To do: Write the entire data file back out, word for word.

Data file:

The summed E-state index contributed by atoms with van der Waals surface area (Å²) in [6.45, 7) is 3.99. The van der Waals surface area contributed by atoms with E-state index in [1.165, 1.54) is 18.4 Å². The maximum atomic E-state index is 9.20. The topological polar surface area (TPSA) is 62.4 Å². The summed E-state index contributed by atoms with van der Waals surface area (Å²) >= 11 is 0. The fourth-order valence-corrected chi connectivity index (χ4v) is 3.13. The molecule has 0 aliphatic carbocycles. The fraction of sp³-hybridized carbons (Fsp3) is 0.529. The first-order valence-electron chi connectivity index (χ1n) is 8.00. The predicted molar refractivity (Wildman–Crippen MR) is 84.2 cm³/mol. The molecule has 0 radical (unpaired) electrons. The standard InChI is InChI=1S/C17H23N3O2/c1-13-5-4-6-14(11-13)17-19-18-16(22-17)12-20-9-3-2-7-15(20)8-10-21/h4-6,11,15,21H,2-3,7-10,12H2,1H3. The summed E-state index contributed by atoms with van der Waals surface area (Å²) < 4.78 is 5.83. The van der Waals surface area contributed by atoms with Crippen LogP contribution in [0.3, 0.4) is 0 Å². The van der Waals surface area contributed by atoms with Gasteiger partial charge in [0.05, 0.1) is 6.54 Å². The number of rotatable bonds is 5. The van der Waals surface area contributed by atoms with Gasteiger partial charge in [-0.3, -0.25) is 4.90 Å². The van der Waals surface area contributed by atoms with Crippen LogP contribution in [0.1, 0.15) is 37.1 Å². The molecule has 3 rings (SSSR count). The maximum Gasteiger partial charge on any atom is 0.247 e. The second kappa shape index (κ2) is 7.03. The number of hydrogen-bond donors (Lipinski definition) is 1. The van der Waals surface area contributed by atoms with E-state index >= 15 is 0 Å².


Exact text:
The summed E-state index contributed by atoms with van der Waals surface area (Å²) in [6.45, 7) is 3.99. The van der Waals surface area contributed by atoms with E-state index in [1.165, 1.54) is 18.4 Å². The maximum atomic E-state index is 9.20. The topological polar surface area (TPSA) is 62.4 Å². The summed E-state index contributed by atoms with van der Waals surface area (Å²) >= 11 is 0. The fourth-order valence-corrected chi connectivity index (χ4v) is 3.13. The molecule has 0 aliphatic carbocycles. The fraction of sp³-hybridized carbons (Fsp3) is 0.529. The first-order valence-electron chi connectivity index (χ1n) is 8.00. The predicted molar refractivity (Wildman–Crippen MR) is 84.2 cm³/mol. The molecule has 0 radical (unpaired) electrons. The standard InChI is InChI=1S/C17H23N3O2/c1-13-5-4-6-14(11-13)17-19-18-16(22-17)12-20-9-3-2-7-15(20)8-10-21/h4-6,11,15,21H,2-3,7-10,12H2,1H3. The summed E-state index contributed by atoms with van der Waals surface area (Å²) < 4.78 is 5.83. The van der Waals surface area contributed by atoms with Crippen LogP contribution in [0.3, 0.4) is 0 Å². The van der Waals surface area contributed by atoms with Gasteiger partial charge in [0.05, 0.1) is 6.54 Å². The number of rotatable bonds is 5. The van der Waals surface area contributed by atoms with Gasteiger partial charge in [-0.3, -0.25) is 4.90 Å². The van der Waals surface area contributed by atoms with Crippen LogP contribution in [0.1, 0.15) is 37.1 Å². The molecule has 3 rings (SSSR count). The maximum Gasteiger partial charge on any atom is 0.247 e. The second kappa shape index (κ2) is 7.03. The number of hydrogen-bond donors (Lipinski definition) is 1. The van der Waals surface area contributed by atoms with E-state index >= 15 is 0 Å².